Like primitive man, we were gathering base resources. It would have been foolish to wait until bison and antelope appeared to lick away all of our precious salt.



I received an email from the future. It looks like in 2038 I'll win an IPod Nano. Fantastic news.



It's cold outside and being as it is very early in the cold season, I haven't had the opportunity to assemble and organize my winter wear. Digging through the closet, I only found two gloves, one black and the other brown. No problem. I'm more concerned about my warmth than my appearance.

But, you guessed it, both gloves are for the left hand. Decisions fantastic! - just what I'm good with. I picked the thicker brown glove and left the house. I could use the gloved hand to carry my lunch on my walk to work, leaving the other hand in my pocket.

Wearing one thick glove I couldn't help but think of Spock in Star Trek II: The Wrath of Kahn. Specifically, when Spock is standing before that beaming alter of energy wearing his thick gloves, attempting to put the mains back on line. Spock indeed puts the mains back on line, allowing the Enterprise to escape before the Genesis device detonates, but in the process loses his life. In dying he lived by the axiom, The needs of the many outweigh the needs of the few or the one.



Maybe I'm a prude or a germaphobe, but...

What's up with people that wait for a urinal in an office bathroom? As the person using it steps away and the urinal flushes, the waiting person steps up to use it. What? Just go into a stall. Why would you want flush water splashing on you? AND I've never seen a person waiting for a urinal that isn't pulling down their zipper as they step up, so more than your shirt is getting splashed upon. [shudder]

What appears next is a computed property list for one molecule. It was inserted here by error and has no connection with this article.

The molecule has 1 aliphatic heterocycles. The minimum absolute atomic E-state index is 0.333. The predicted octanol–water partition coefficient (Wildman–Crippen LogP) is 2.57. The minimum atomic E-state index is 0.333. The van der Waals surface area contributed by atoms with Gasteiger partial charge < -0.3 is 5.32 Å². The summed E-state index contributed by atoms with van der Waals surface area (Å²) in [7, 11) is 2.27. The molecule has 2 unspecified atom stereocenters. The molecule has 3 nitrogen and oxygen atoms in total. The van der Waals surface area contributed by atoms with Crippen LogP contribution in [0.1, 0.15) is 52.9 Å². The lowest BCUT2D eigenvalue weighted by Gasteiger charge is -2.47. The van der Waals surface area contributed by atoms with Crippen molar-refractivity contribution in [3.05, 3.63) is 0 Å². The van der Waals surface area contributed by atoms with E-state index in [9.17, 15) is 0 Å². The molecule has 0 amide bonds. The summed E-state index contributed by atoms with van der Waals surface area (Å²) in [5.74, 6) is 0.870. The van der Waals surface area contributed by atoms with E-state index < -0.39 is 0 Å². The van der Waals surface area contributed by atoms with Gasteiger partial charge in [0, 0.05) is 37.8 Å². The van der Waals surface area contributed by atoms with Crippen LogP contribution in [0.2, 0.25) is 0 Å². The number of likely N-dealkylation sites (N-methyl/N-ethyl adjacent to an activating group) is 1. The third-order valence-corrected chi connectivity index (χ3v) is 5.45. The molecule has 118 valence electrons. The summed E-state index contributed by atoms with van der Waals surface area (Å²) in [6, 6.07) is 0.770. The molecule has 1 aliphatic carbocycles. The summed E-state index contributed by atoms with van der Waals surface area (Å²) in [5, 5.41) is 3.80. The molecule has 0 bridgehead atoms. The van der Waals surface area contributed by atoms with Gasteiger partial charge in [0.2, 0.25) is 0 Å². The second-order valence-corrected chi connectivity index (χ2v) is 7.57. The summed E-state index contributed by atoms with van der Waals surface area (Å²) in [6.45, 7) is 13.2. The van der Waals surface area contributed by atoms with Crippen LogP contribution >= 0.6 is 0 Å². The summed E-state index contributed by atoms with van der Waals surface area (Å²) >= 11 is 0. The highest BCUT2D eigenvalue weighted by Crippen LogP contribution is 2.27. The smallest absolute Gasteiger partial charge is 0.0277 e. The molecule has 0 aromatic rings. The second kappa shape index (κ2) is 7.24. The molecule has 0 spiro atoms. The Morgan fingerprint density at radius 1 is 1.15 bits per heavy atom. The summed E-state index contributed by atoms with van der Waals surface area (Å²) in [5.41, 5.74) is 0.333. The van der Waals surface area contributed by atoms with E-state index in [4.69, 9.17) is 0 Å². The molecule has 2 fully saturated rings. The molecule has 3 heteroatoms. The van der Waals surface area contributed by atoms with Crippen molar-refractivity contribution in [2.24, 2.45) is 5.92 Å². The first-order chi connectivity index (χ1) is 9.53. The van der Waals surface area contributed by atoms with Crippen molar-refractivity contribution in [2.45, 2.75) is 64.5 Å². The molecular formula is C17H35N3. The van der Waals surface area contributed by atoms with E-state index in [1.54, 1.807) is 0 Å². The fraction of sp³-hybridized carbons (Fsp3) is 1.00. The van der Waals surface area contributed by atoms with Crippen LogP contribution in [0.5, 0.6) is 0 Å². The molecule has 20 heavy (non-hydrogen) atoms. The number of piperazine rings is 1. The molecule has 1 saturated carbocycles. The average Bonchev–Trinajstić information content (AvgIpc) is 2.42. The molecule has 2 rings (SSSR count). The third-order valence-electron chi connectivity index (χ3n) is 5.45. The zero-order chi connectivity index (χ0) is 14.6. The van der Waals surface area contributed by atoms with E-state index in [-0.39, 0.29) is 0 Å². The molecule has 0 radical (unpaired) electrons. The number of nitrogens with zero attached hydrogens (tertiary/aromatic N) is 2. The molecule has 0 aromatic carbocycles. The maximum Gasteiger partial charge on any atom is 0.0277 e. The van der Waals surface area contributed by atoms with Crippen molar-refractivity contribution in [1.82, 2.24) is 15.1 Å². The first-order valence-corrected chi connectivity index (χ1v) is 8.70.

And remember, this isn't a bar or some house party at 2 in the morning; even some sporting event where the urinals are full along with the stalls. Lining up at those places is somewhat understandable. But in an office? That's not right.



I don't work in the comedic industry, but I often find that my greatest contributions at my place of employment is being funny.

I'm not sure what to make of that.

Though, I'm guessing I shouldn't work in the comedic industry. It would be indescribably depressing if I quit my current job and found myself onstage telling some amusing stories only to get no laughs - instead getting lots of comments about how neatly typed my joke sheets were, or how efficiently I organized my stage area.

I suppose instead, that I will keep cranking out these witty observations.



On my deodorant -- the actual white deodorant part -- is printed Take the Risk.

What risk am I taking?

Its 7:15 in the morning. Life is dangerous enough, I need no additional harassment from my deodorant.

Tough Choices (a fun game for some ages)

It's cold (brr)